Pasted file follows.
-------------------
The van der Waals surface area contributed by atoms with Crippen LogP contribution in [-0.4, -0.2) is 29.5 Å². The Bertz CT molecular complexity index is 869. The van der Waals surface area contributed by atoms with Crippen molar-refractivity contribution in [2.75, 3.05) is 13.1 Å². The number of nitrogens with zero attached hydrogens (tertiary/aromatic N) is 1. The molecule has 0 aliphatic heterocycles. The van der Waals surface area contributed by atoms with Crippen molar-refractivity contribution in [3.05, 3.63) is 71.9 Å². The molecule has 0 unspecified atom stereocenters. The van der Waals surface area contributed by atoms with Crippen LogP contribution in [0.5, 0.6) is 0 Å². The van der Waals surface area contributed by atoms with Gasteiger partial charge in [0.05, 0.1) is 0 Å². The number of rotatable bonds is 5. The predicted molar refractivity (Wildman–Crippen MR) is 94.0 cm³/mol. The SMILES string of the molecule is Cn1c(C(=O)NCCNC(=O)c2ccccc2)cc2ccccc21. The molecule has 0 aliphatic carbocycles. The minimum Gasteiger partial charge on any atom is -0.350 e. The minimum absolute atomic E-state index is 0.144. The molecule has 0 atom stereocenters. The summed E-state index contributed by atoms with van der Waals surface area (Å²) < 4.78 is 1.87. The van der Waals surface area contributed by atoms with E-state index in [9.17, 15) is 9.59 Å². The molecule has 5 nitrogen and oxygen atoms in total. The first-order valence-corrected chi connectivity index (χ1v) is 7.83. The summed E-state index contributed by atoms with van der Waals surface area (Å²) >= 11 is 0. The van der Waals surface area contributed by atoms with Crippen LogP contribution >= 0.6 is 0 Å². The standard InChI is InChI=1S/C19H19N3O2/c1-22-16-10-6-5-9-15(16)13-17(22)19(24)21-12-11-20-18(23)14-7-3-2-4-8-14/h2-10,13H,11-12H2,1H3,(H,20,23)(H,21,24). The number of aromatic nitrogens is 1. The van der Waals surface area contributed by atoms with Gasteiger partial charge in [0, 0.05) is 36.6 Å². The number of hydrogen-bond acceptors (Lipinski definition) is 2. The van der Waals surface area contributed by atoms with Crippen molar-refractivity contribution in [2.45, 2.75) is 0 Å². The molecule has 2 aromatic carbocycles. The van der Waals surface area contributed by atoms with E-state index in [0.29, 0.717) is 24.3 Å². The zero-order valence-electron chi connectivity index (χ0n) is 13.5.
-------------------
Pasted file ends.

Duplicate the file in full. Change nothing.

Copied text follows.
The van der Waals surface area contributed by atoms with Crippen LogP contribution in [-0.4, -0.2) is 29.5 Å². The Bertz CT molecular complexity index is 869. The van der Waals surface area contributed by atoms with Crippen molar-refractivity contribution in [2.75, 3.05) is 13.1 Å². The number of nitrogens with zero attached hydrogens (tertiary/aromatic N) is 1. The molecule has 0 aliphatic heterocycles. The van der Waals surface area contributed by atoms with Crippen molar-refractivity contribution in [3.05, 3.63) is 71.9 Å². The molecule has 0 unspecified atom stereocenters. The van der Waals surface area contributed by atoms with Crippen LogP contribution in [0.5, 0.6) is 0 Å². The van der Waals surface area contributed by atoms with Gasteiger partial charge in [0.05, 0.1) is 0 Å². The number of rotatable bonds is 5. The predicted molar refractivity (Wildman–Crippen MR) is 94.0 cm³/mol. The SMILES string of the molecule is Cn1c(C(=O)NCCNC(=O)c2ccccc2)cc2ccccc21. The molecule has 0 aliphatic carbocycles. The minimum Gasteiger partial charge on any atom is -0.350 e. The minimum absolute atomic E-state index is 0.144. The molecule has 0 atom stereocenters. The summed E-state index contributed by atoms with van der Waals surface area (Å²) < 4.78 is 1.87. The van der Waals surface area contributed by atoms with E-state index in [9.17, 15) is 9.59 Å². The molecule has 5 nitrogen and oxygen atoms in total. The first-order valence-corrected chi connectivity index (χ1v) is 7.83. The summed E-state index contributed by atoms with van der Waals surface area (Å²) >= 11 is 0. The van der Waals surface area contributed by atoms with Crippen LogP contribution >= 0.6 is 0 Å². The standard InChI is InChI=1S/C19H19N3O2/c1-22-16-10-6-5-9-15(16)13-17(22)19(24)21-12-11-20-18(23)14-7-3-2-4-8-14/h2-10,13H,11-12H2,1H3,(H,20,23)(H,21,24). The number of aromatic nitrogens is 1. The van der Waals surface area contributed by atoms with Gasteiger partial charge in [0, 0.05) is 36.6 Å². The number of hydrogen-bond acceptors (Lipinski definition) is 2. The van der Waals surface area contributed by atoms with Crippen molar-refractivity contribution in [2.45, 2.75) is 0 Å². The molecule has 2 aromatic carbocycles. The van der Waals surface area contributed by atoms with E-state index in [0.29, 0.717) is 24.3 Å². The zero-order valence-electron chi connectivity index (χ0n) is 13.5.